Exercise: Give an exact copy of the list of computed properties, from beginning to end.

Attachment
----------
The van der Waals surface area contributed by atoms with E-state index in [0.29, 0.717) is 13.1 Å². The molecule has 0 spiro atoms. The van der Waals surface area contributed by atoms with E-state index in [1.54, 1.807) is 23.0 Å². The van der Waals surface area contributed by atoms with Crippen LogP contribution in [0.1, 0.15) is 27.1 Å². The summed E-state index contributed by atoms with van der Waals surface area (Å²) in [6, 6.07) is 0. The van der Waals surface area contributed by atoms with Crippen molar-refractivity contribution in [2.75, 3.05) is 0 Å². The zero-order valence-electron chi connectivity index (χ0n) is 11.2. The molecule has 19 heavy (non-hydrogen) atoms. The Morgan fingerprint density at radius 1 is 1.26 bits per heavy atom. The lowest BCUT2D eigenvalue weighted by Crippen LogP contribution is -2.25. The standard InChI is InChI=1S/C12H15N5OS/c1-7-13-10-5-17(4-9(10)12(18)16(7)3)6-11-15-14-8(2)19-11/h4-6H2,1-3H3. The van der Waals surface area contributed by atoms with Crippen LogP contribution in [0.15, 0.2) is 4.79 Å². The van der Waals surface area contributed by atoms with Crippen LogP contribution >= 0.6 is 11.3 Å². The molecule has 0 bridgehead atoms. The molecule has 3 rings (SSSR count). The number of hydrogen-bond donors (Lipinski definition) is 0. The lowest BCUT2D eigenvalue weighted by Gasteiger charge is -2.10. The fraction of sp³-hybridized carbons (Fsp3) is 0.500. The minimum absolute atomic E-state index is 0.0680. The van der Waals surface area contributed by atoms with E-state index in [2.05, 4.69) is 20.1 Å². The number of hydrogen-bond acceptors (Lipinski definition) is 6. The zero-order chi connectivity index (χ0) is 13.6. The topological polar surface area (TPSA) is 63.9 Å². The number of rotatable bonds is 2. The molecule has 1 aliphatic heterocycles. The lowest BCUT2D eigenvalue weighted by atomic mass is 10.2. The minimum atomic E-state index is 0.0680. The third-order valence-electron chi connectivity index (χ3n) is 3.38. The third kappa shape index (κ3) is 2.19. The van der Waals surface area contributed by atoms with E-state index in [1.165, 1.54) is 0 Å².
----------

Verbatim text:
The van der Waals surface area contributed by atoms with E-state index in [0.29, 0.717) is 13.1 Å². The molecule has 0 spiro atoms. The van der Waals surface area contributed by atoms with E-state index in [1.54, 1.807) is 23.0 Å². The van der Waals surface area contributed by atoms with Crippen LogP contribution in [0.1, 0.15) is 27.1 Å². The summed E-state index contributed by atoms with van der Waals surface area (Å²) in [6, 6.07) is 0. The van der Waals surface area contributed by atoms with Crippen molar-refractivity contribution in [2.75, 3.05) is 0 Å². The zero-order valence-electron chi connectivity index (χ0n) is 11.2. The molecule has 19 heavy (non-hydrogen) atoms. The Morgan fingerprint density at radius 1 is 1.26 bits per heavy atom. The lowest BCUT2D eigenvalue weighted by Crippen LogP contribution is -2.25. The standard InChI is InChI=1S/C12H15N5OS/c1-7-13-10-5-17(4-9(10)12(18)16(7)3)6-11-15-14-8(2)19-11/h4-6H2,1-3H3. The van der Waals surface area contributed by atoms with Crippen LogP contribution in [0.15, 0.2) is 4.79 Å². The van der Waals surface area contributed by atoms with Crippen LogP contribution >= 0.6 is 11.3 Å². The molecule has 0 bridgehead atoms. The molecule has 3 rings (SSSR count). The number of hydrogen-bond donors (Lipinski definition) is 0. The lowest BCUT2D eigenvalue weighted by Gasteiger charge is -2.10. The fraction of sp³-hybridized carbons (Fsp3) is 0.500. The minimum absolute atomic E-state index is 0.0680. The van der Waals surface area contributed by atoms with E-state index in [2.05, 4.69) is 20.1 Å². The number of hydrogen-bond acceptors (Lipinski definition) is 6. The zero-order chi connectivity index (χ0) is 13.6. The topological polar surface area (TPSA) is 63.9 Å². The number of rotatable bonds is 2. The molecule has 1 aliphatic heterocycles. The lowest BCUT2D eigenvalue weighted by atomic mass is 10.2. The minimum atomic E-state index is 0.0680. The third-order valence-electron chi connectivity index (χ3n) is 3.38. The third kappa shape index (κ3) is 2.19. The van der Waals surface area contributed by atoms with E-state index in [1.165, 1.54) is 0 Å².